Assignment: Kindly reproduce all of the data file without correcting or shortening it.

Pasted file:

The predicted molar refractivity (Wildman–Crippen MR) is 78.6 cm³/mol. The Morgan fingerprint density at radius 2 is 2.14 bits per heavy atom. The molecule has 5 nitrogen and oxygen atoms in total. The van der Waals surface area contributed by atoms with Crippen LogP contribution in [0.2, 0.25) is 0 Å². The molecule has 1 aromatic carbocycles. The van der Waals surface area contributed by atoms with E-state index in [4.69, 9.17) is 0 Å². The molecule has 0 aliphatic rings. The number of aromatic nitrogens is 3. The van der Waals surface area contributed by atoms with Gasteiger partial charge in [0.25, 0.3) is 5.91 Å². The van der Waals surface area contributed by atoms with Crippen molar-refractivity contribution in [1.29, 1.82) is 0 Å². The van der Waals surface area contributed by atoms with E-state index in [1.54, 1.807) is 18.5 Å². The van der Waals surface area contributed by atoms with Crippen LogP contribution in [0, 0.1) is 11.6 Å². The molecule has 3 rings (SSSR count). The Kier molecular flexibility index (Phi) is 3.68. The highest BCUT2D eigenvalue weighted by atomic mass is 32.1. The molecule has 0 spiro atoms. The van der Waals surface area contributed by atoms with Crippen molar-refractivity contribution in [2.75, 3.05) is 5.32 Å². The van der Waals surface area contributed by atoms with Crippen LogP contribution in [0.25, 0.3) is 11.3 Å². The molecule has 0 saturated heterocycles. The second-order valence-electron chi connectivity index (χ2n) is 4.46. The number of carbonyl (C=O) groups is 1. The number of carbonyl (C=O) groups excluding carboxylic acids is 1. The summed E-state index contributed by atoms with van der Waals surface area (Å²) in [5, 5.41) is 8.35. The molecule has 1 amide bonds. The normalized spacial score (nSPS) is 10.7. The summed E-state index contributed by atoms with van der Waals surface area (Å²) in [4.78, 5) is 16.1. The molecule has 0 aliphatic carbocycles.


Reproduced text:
The predicted molar refractivity (Wildman–Crippen MR) is 78.6 cm³/mol. The Morgan fingerprint density at radius 2 is 2.14 bits per heavy atom. The molecule has 5 nitrogen and oxygen atoms in total. The van der Waals surface area contributed by atoms with Crippen LogP contribution in [0.2, 0.25) is 0 Å². The molecule has 1 aromatic carbocycles. The van der Waals surface area contributed by atoms with E-state index in [4.69, 9.17) is 0 Å². The molecule has 0 aliphatic rings. The number of aromatic nitrogens is 3. The van der Waals surface area contributed by atoms with Gasteiger partial charge in [0.25, 0.3) is 5.91 Å². The van der Waals surface area contributed by atoms with Crippen molar-refractivity contribution in [1.29, 1.82) is 0 Å². The van der Waals surface area contributed by atoms with E-state index in [1.54, 1.807) is 18.5 Å². The van der Waals surface area contributed by atoms with Crippen LogP contribution in [0, 0.1) is 11.6 Å². The molecule has 3 rings (SSSR count). The Kier molecular flexibility index (Phi) is 3.68. The highest BCUT2D eigenvalue weighted by atomic mass is 32.1. The molecule has 0 spiro atoms. The van der Waals surface area contributed by atoms with Crippen molar-refractivity contribution in [2.75, 3.05) is 5.32 Å². The van der Waals surface area contributed by atoms with Crippen LogP contribution in [0.25, 0.3) is 11.3 Å². The molecule has 0 saturated heterocycles. The second-order valence-electron chi connectivity index (χ2n) is 4.46. The number of carbonyl (C=O) groups is 1. The number of carbonyl (C=O) groups excluding carboxylic acids is 1. The summed E-state index contributed by atoms with van der Waals surface area (Å²) in [5, 5.41) is 8.35. The molecule has 1 amide bonds. The normalized spacial score (nSPS) is 10.7. The summed E-state index contributed by atoms with van der Waals surface area (Å²) in [4.78, 5) is 16.1. The molecule has 0 aliphatic carbocycles.